He also talked about Legco Widgets, a project made for one of Hong Kong’s major electoral event. It was one of their team’s experimentations with interactive widgets that they insert into stories (and the challenges of getting editors to remember to insert them).

Muyueh Lee, a builder of data visualisations

muyueh

I met Muyueh around two years ago, when he was travelling to Hong Kong from his native Taiwan. Muyueh comes from a business administration background, but he is definitely one of the most talented creative coders in the region. One of his most well-known pieces of work is Green Honey, a scrolly visual comparison of how colours are named in the English and Chinese languages.

Muyueh’s work focuses on building data dashboards for major corporations in Taiwan, including banks and presidential election campaigns (like that of Tsai Ing-wen). During his talk, Muyueh talked about the important distinction between visualising for analysis and visualising for storytelling:

After talking about Muyueh’s tremendous work, we segued into open data and the vibrant community in Taiwan, one of the largest in the world, led by community organizations such as g0v.tw. Democracy (and unpopular governments) might have led politicians and people in power to give back more useful data to the people, who in turn have built important applications for the citizenry.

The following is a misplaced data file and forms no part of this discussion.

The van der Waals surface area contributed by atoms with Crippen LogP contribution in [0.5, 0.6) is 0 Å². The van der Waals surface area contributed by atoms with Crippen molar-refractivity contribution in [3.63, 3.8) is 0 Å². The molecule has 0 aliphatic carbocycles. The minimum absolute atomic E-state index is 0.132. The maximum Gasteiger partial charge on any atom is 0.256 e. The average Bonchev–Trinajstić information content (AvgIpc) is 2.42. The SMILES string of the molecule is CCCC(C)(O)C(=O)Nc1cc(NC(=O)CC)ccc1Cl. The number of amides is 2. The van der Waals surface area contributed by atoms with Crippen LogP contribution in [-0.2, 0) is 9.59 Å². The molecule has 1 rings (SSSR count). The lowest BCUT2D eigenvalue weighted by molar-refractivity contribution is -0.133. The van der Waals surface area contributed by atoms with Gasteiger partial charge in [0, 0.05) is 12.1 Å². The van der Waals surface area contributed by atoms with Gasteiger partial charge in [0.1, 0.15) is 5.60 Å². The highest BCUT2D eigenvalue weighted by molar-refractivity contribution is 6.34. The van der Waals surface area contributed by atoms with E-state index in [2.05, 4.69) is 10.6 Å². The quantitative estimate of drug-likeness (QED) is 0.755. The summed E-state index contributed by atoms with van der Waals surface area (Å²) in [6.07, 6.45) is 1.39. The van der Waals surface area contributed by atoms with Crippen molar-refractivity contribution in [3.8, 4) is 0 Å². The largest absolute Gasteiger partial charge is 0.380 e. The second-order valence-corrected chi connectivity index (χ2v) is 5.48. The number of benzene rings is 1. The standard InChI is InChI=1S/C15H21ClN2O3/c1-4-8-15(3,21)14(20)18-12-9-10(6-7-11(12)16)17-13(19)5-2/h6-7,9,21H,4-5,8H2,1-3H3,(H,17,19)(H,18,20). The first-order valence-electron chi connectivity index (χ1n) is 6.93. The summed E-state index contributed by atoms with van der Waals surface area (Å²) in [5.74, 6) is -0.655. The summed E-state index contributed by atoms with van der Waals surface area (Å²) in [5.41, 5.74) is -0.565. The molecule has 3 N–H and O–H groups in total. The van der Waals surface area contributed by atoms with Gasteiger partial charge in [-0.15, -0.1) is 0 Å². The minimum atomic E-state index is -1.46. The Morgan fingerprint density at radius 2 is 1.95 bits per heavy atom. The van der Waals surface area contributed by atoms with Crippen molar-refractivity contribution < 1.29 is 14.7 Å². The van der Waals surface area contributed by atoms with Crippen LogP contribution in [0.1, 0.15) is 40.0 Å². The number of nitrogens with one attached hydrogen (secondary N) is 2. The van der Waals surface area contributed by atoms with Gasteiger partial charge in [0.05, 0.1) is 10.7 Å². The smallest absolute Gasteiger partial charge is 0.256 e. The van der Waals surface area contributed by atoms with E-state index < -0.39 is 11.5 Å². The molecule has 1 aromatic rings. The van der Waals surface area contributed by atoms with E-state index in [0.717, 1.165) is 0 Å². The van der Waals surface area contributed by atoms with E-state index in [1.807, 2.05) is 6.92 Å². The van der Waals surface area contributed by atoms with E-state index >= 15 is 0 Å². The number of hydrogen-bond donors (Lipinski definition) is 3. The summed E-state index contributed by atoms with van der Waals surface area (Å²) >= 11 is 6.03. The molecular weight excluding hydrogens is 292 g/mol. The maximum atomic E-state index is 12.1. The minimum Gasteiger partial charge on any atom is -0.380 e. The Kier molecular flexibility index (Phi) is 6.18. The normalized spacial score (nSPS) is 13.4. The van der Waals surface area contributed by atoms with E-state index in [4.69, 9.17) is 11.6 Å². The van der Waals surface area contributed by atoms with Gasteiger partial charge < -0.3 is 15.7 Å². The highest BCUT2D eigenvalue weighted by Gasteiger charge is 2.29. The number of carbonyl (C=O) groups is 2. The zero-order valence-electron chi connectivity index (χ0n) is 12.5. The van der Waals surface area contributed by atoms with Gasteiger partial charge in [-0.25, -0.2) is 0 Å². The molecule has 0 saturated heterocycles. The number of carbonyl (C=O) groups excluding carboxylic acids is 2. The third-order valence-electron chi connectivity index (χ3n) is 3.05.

Taipei will soon have a new Hacks/Hackers chapter, led by Silva Shih of the FT and Kirby Wu. Their first event is about QGIS on October 16 and the speakers will be Jeremy C.F. Lin and Mimi Chen.

Robin Kwong, Financial Times

jets

Robin now runs special projects at the FT in London. But who would have thought, for someone who started off as a political reporter at the South China Morning Post in the mid-2000s? Somehow, one thing led to another and he relocated to Taiwan with the FT, eventually became the FT’s tech editor, and became an interactive data journalist in 2014-16. He coordinated some projects, and even coded his own.

We were lucky to have him, as we just found out that his company had posted him in his hometown of Hong Kong for a month, and that that would overlap with our event.

In a conversation prior to the event, we both expressed our interest in the intricacies of production and putting the right people together to create innovation. When the workflow is or was aimed towards paper or the traditional methods of news production, how to extirpate your resources to make something new? “Often the biggest barriers to doing useful and cool things (especially in a big news org) is not a lack of technical skill, but how digital teams are organized and integrated into the newsroom”, Robin says.

Robin adds: “No one wants to be a ‘service desk’, and it’s tempting to try to avoid that fate by carving out your own space and essentially to become a standalone silo within the newsroom, but I argue that much greater gains could be made if we could build bridges rather than walls. For that to happen you need people with credibility within the wider newsroom to champion the digital team and to help captain projects that involve both digital and ‘traditional’ journalists.”